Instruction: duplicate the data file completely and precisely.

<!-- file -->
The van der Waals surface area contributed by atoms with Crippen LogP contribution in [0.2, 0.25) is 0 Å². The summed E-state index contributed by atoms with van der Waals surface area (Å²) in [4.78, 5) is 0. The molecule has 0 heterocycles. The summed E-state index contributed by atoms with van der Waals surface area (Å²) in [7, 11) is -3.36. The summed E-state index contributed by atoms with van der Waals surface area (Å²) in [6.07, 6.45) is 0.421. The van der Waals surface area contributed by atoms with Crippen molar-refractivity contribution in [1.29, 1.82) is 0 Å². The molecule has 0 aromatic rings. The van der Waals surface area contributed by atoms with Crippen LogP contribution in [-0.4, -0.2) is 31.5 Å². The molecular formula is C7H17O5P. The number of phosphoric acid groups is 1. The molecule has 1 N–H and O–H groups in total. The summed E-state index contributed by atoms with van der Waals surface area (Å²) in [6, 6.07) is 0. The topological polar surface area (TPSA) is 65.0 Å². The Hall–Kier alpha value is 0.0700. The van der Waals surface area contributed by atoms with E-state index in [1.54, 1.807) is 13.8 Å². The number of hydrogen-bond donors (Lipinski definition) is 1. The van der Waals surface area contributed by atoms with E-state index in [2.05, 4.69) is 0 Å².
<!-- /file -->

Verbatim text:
The van der Waals surface area contributed by atoms with Crippen LogP contribution in [0.2, 0.25) is 0 Å². The summed E-state index contributed by atoms with van der Waals surface area (Å²) in [4.78, 5) is 0. The molecule has 0 heterocycles. The summed E-state index contributed by atoms with van der Waals surface area (Å²) in [7, 11) is -3.36. The summed E-state index contributed by atoms with van der Waals surface area (Å²) in [6.07, 6.45) is 0.421. The van der Waals surface area contributed by atoms with Crippen molar-refractivity contribution in [1.29, 1.82) is 0 Å². The molecule has 0 aromatic rings. The van der Waals surface area contributed by atoms with Crippen LogP contribution in [-0.4, -0.2) is 31.5 Å². The molecular formula is C7H17O5P. The number of phosphoric acid groups is 1. The molecule has 1 N–H and O–H groups in total. The summed E-state index contributed by atoms with van der Waals surface area (Å²) in [6, 6.07) is 0. The topological polar surface area (TPSA) is 65.0 Å². The Hall–Kier alpha value is 0.0700. The van der Waals surface area contributed by atoms with E-state index in [1.54, 1.807) is 13.8 Å². The number of hydrogen-bond donors (Lipinski definition) is 1. The van der Waals surface area contributed by atoms with E-state index in [2.05, 4.69) is 0 Å².